Wednesday, May 2, 2007

Does My Car Really Require Premium Fuel?

One of the questions we seem to come across a lot is whether it's really required to put premium-grade fuel (i.e., high-octane fuel) in vehicles whose Owners Manuals call for it. We've seen a few articles address this topic recently and this seems to be the consensus:

  • It probably won't hurt your car to put in a lower grade of fuel; and,
  • There may be a drop in performance and fuel economy if you use a lower grade of fuel, but you should test this yourself with a couple of tanks of gas.

As to the first point, Jonathan Welsh--in his Me & My Car feature in The Wall Street Journal--explains that most modern vehicles are equipped with engine-management systems that "adjust the engine's tuning automatically to accommodate a range of fuel grades." But he advises: "In most cases the higher-octane premium fuel allows a car's engine to run at tuning settings that generate optimal horsepower while still operating efficiently. Changing to a lower grade of fuel may result in a noticeable loss of performance, but your car also may run just as well. It's worth trying a thankful or two."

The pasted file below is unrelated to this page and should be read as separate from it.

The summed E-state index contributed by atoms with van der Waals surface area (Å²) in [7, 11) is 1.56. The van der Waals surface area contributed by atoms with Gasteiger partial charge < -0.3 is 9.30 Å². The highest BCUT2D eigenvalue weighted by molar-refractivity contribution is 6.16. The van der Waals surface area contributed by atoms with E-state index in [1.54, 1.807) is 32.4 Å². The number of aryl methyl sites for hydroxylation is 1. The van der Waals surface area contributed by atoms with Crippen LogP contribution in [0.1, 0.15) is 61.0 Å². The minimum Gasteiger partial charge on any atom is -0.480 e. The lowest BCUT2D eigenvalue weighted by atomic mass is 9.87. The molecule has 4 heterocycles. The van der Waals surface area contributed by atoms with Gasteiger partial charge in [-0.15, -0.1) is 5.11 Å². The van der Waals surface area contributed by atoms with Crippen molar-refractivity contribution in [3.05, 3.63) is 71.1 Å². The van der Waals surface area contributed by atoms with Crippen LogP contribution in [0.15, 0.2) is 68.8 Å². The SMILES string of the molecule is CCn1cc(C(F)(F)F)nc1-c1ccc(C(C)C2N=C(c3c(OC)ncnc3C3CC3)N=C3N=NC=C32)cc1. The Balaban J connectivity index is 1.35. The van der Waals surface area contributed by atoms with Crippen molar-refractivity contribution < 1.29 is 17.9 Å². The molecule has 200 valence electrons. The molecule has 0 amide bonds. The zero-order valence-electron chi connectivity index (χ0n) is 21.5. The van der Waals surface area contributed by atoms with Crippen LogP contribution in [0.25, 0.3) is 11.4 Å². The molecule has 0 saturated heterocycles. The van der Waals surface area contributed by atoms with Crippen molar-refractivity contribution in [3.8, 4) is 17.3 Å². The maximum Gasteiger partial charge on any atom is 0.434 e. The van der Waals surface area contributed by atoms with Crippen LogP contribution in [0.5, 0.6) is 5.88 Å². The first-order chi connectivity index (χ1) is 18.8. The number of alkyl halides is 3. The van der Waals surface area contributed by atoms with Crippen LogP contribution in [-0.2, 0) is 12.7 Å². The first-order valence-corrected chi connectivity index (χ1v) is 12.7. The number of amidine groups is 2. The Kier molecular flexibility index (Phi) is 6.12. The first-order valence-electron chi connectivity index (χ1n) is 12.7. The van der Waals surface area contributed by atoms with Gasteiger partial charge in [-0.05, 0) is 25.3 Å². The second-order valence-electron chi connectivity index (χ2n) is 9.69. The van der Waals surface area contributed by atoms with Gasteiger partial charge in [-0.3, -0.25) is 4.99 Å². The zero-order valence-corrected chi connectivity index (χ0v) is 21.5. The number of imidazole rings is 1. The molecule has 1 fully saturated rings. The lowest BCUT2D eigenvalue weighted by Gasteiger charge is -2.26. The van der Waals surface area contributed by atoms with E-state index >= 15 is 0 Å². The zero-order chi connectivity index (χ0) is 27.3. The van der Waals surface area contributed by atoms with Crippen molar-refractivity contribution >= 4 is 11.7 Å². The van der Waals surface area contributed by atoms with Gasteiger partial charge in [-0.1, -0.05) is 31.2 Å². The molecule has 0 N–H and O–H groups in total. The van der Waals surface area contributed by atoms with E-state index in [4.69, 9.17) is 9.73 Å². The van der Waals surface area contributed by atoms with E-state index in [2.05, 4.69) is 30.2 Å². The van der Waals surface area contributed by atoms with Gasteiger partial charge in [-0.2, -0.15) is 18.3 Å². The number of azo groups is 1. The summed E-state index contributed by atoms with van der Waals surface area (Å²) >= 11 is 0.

As to the second point, Chris Longhurst over at The Car Bibles explains why (You'll have to scroll down to the "Octane and gas mileage" section, just over a third of the way down) performance may drop with lower-grade petrol. (According to Chris: As the vehicle's engine-management system retards ignition timing to prevent engine knock, engine performance can drop.) He also shares a story of his experience using a lower-than-recommended grade of gas in his engine. (His fuel economy was nearly 20% higher with the higher-grade gas.)

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